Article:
Deadline extended: Ecocritical essays wanted on Arthurian legend

deadline for submissions: 
March 1, 2019
full name / name of organization: 
Dr. Tim Wenzell, Virginia Union University
contact email: 

Ecocritical essays wanted on Arthurian legend    

Essays are invited from ecocritics, ecofeminists, ecopsychologists, Medievalists, and scholars for an anthology to be tentatively titled Eco D'Arthur: Green Camelot. The direction of current scholarhsip in ecocriticism focuses on science, ecology, and nature writing. More attention needs to be given to older literature, and in British literature, the medieval period. Though some attention has been given to Chaucer and to the period in general, there is relatively little ecocritical scholarship on Arthurian myth. This book-length work will analyze Arthurian myth through ecocritical/ecopsychological/ecofeminist perspectives. Articles should be documented in Chicago style.  The following are suggested topics for the anthology, though these are certainly not exhaustive:


  1. “Camelot: The Way to Eden.”  Camelot as fusion of man and nature; man and the land are one; medieval utopian ideals in their relationship to the natural world; development of the plough and its profound change to the man-nature relationship; the end of Camelot when man begins to exploit nature.
  2. “The Vulgate Cycle, the Fisher King, the Grail Quest: Reclaiming the Wasteland” will explore the shared consciousness between man (Fisher King) and nature (land), and the ecological “solution” expressed by the Grail, the early Christian artifact that would allow for restoration of the wasteland through the psychic restoration of the mind of the king; this will be supplemented with a discussion of ecopsychology; loss of health and peace of mind when disconnected from nature.
  3. “Lady of the Lake, the Post-Vulgate, and the Celtic Otherworld” will explore Tristan’s Grail quest in the Suite du Merlin, the Celtic Otherworld in mythology, and an ecofeminist analysis of the Lady of the Lake.
  4. “Geoffrey of Monmouth’s Vita Merlini: Merlin’s Wilderness of Mind” will explore the Medieval notion of going astray, as Merlin does in this text, as his union with the natural world expresses itself through “madness.”
  5. “Shared Consciousness and Shape-Shifting in The Lais of Marie de France” will focus on human-animal relationships in The Lais and the correlation between human-animal transformation and translation in the tales "Yonec" (which features hawk-men) and "Bisclavret" (which features a werewolf), illustrating that human-animal transformations, or shape shifting between two forms, indicate a “mind-meld” between man and nature sharing one consciousness.
  6. “Malory’s Morte d’Arthur and Significance of Seasonal Change” will explore paganism and the importance of seasons; grafting Christian holidays onto pagan rituals as a means of bringing a monotheistic god to seasonal observation.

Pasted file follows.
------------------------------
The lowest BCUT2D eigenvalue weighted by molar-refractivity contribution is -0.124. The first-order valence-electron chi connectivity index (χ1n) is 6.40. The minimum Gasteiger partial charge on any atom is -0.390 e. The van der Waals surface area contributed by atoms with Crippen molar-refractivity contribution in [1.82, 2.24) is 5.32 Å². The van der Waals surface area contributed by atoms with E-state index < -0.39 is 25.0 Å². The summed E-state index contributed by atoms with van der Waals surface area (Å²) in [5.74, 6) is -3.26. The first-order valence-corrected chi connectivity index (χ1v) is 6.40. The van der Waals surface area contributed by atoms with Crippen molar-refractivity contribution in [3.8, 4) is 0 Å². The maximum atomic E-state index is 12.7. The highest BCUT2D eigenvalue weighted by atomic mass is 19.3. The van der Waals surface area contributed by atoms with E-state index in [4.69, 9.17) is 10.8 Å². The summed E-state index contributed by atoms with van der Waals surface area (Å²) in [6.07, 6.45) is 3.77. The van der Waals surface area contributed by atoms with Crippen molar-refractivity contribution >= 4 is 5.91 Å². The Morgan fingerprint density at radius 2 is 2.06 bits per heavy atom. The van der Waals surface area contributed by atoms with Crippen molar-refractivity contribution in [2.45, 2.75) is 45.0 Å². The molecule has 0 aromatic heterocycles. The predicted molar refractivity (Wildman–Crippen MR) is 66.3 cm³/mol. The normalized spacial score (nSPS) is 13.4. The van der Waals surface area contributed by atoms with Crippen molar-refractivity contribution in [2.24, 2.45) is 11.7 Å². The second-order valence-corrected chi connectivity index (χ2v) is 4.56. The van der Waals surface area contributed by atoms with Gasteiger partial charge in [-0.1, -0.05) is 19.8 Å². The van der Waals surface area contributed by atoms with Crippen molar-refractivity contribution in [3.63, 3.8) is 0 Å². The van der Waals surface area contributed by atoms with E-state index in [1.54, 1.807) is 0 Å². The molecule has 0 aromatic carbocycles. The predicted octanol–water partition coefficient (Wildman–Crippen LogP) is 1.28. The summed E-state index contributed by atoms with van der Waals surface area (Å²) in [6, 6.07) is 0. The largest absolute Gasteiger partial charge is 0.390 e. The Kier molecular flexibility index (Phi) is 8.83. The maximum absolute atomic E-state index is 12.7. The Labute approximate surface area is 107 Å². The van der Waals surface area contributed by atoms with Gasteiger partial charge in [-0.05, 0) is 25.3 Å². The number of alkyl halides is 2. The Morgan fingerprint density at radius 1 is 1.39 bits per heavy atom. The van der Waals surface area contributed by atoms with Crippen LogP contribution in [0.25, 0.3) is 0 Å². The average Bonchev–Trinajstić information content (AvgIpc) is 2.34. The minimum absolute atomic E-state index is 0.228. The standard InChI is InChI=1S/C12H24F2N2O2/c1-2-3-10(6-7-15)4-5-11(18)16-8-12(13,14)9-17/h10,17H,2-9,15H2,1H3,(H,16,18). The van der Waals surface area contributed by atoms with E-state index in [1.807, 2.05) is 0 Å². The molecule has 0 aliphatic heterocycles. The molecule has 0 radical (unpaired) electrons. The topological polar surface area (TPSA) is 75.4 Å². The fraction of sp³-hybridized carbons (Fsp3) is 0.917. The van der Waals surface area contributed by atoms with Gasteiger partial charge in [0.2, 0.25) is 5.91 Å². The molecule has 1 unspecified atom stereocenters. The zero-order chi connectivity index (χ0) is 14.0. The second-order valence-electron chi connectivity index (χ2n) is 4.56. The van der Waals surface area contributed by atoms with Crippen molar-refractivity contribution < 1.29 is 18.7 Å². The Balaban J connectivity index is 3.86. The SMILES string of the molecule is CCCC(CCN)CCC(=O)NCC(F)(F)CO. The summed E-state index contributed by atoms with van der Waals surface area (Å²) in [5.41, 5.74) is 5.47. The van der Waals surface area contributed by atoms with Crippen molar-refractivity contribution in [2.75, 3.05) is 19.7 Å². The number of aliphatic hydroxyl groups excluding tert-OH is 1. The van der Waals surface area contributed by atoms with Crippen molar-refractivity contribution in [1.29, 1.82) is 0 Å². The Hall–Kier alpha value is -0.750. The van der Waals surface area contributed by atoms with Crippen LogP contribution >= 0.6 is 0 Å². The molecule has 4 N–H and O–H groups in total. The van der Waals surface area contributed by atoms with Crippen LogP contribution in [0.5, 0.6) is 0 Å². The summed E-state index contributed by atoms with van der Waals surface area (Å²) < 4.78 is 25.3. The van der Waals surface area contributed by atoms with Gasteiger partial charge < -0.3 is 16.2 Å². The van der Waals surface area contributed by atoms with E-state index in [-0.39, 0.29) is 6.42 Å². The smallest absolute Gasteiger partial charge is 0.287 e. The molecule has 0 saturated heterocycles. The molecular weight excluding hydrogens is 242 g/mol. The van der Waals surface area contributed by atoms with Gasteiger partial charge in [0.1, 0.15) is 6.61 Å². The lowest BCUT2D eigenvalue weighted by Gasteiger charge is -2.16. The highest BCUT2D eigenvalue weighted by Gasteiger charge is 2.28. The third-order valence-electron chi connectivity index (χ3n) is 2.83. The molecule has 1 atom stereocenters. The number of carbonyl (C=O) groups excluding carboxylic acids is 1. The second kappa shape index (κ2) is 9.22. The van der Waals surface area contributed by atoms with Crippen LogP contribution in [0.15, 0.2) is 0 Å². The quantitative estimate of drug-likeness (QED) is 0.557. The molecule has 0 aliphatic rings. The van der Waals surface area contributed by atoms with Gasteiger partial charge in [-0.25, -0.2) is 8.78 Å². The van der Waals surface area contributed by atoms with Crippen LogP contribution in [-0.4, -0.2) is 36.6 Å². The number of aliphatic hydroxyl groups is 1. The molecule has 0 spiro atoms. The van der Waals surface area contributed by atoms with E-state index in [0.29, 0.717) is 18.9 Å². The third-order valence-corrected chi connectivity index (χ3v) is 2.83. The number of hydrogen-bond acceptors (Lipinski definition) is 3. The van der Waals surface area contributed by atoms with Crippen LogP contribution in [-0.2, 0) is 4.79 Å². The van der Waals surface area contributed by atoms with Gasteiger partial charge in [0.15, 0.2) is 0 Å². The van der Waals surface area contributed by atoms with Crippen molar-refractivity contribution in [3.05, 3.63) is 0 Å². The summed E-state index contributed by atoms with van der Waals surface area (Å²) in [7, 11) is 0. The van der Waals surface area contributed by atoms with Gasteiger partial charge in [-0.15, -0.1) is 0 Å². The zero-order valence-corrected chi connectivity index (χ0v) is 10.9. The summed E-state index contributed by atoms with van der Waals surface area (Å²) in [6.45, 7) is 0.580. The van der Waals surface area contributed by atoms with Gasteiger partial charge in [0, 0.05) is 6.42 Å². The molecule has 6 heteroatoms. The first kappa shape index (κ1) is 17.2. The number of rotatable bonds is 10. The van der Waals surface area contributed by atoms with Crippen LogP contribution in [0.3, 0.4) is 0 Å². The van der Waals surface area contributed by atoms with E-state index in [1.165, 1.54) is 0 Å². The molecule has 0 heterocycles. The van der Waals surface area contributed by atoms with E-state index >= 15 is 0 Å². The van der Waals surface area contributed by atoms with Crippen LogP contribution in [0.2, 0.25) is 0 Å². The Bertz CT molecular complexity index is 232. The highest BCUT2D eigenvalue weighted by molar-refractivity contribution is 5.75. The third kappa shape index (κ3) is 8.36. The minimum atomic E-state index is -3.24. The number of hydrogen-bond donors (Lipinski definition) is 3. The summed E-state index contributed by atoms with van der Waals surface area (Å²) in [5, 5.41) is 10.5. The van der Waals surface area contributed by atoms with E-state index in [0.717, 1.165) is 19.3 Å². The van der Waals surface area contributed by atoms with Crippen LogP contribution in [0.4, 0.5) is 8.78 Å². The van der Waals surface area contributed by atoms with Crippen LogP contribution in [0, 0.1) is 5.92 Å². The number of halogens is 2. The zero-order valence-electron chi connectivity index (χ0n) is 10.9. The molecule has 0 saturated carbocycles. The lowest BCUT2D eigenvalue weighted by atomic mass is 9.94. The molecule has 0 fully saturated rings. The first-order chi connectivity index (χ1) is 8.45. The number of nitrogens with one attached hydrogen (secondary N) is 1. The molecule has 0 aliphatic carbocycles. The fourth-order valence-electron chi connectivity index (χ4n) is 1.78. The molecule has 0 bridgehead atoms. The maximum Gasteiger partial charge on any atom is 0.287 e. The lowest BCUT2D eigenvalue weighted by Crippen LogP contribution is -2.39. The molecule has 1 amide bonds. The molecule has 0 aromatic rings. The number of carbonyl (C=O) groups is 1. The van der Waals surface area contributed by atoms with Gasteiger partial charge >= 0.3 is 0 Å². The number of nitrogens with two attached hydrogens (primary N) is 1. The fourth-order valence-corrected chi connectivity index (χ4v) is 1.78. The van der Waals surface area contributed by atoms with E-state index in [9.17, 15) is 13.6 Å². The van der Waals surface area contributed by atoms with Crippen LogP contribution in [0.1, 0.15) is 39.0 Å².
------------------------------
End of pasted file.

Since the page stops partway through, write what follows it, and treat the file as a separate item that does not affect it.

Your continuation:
7. “Eco-Romanticism, the Lady of the Lake, and Arthurian Myth in Wordsworth’s “The Egyptian Maid” will explore the significance of Arthurian myth to the Romantic movement, including, in the analysis of this Wordsworth poem, the significance of the shipwreck, the interaction between Merlin and the Lady of the Lake, and the pagan resurrection of the drowned girl by a Christian knight.
  8. “Art, Poetry, Victorianism, and Ecology: Tennyson’s Revival of Arthurian Myth and the Romantic Landscape in ‘The Lady of Shallot’ and ‘Idylls of the King’” will focus on the imagery in each poem, their popularity to a Victorian audience, and the subsequent Pre-Raphaelite aspect of nature John William Waterhouse’s painting “The Lady of Shallot” and Gustave Dore’s illustrations for “Idylls of the King.”
  9. “Sir Gawain and the Green Knight, the Green Man, and Buried Paganism” will primarily explore Gawain’s journey to the Green Chapel, a journey that takes him out of Christianity and back into a pagan past; his disconnection from nature with its exotic creatures versus the familiar creatures of Bertilak’s hunt. The Green Man as alter-ego of Nature Consciousness, the conscious (civilized world) and its dependency on the unconscious (natural world).
  10. “Mother Earth, Mother Goddess: Ecofeminism and The Mists of Avalon”  will explore an ecofeminist analysis of Morgaine le Fay, priestess of the Isle of Avalon, where the ancient religion of the Mother Goddess is born; the mother goddess in literature; the matriarchal society and the natural landscape. Avalon as Ireland: Britain’s buried Celtic and matriarchal past.
  11. “Silver Armor, Green Reflections: The Visualized Landscape of Arthurian England in John Boorman’s Excalibur”  As Lynn White Jr. notes in “Historical Roots of Our Ecological Crisis, “a paradigm shift occurred when the teachings of the Christian church began to supplant the pagan gods. White states, “the victory of Christianity over paganism was the greatest psychic revolution in the history of our culture” (9).  Boorman’s Excalibur explores this paradigm shift, where the psychic remnants of a vanished past persist in collective memory and imagination; as Boorman noted in an interview, "The film has to do with mythical truth, not historical truth. The coming of Christian man and the disappearance of the old religions which are represented by Merlin. The forces of superstition and magic are swallowed up into the unconscious."  The parallel here between White and Boorman, from an ecocritical perspective, extends the ecoctrical analysis of Arthurian myth into the context of film, allowing cinematography to illustrate the strain between Christian and pagan thought, between man and nature.